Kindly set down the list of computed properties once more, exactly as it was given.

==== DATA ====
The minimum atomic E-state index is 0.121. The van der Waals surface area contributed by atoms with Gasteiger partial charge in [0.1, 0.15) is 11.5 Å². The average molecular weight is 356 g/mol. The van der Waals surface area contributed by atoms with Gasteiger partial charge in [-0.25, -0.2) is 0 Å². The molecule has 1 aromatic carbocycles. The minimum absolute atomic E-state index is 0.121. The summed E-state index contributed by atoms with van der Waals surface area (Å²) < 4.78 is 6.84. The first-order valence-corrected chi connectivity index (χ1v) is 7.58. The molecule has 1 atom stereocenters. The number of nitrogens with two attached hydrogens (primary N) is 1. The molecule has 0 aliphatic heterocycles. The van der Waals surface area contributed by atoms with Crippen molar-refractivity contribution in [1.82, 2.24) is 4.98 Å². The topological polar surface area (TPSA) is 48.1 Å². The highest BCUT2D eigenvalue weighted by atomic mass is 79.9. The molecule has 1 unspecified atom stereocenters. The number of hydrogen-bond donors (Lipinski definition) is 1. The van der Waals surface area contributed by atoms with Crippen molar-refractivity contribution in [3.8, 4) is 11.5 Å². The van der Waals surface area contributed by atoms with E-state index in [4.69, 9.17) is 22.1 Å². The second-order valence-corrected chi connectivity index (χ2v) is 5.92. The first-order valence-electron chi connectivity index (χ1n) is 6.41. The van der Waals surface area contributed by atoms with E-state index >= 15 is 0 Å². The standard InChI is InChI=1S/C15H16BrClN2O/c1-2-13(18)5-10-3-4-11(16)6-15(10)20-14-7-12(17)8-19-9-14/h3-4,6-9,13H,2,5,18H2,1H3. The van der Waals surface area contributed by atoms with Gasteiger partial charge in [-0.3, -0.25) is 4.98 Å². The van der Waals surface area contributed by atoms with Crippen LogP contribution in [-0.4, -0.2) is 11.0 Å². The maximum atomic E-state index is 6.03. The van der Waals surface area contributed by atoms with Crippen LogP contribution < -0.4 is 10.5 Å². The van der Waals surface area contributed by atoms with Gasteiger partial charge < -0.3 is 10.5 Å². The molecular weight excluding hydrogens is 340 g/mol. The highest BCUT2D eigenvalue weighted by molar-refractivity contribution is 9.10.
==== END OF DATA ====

The minimum atomic E-state index is 0.121. The van der Waals surface area contributed by atoms with Gasteiger partial charge in [0.1, 0.15) is 11.5 Å². The average molecular weight is 356 g/mol. The van der Waals surface area contributed by atoms with Gasteiger partial charge in [-0.25, -0.2) is 0 Å². The molecule has 1 aromatic carbocycles. The minimum absolute atomic E-state index is 0.121. The summed E-state index contributed by atoms with van der Waals surface area (Å²) < 4.78 is 6.84. The first-order valence-corrected chi connectivity index (χ1v) is 7.58. The molecule has 1 atom stereocenters. The number of nitrogens with two attached hydrogens (primary N) is 1. The molecule has 0 aliphatic heterocycles. The van der Waals surface area contributed by atoms with Crippen molar-refractivity contribution in [1.82, 2.24) is 4.98 Å². The topological polar surface area (TPSA) is 48.1 Å². The highest BCUT2D eigenvalue weighted by atomic mass is 79.9. The molecule has 1 unspecified atom stereocenters. The number of hydrogen-bond donors (Lipinski definition) is 1. The van der Waals surface area contributed by atoms with Crippen molar-refractivity contribution in [3.8, 4) is 11.5 Å². The van der Waals surface area contributed by atoms with E-state index in [4.69, 9.17) is 22.1 Å². The second-order valence-corrected chi connectivity index (χ2v) is 5.92. The first-order valence-electron chi connectivity index (χ1n) is 6.41. The van der Waals surface area contributed by atoms with E-state index >= 15 is 0 Å². The standard InChI is InChI=1S/C15H16BrClN2O/c1-2-13(18)5-10-3-4-11(16)6-15(10)20-14-7-12(17)8-19-9-14/h3-4,6-9,13H,2,5,18H2,1H3. The van der Waals surface area contributed by atoms with Gasteiger partial charge in [-0.3, -0.25) is 4.98 Å². The van der Waals surface area contributed by atoms with Crippen LogP contribution in [-0.4, -0.2) is 11.0 Å². The maximum atomic E-state index is 6.03. The van der Waals surface area contributed by atoms with Crippen LogP contribution < -0.4 is 10.5 Å². The van der Waals surface area contributed by atoms with Gasteiger partial charge < -0.3 is 10.5 Å². The molecular weight excluding hydrogens is 340 g/mol. The highest BCUT2D eigenvalue weighted by molar-refractivity contribution is 9.10.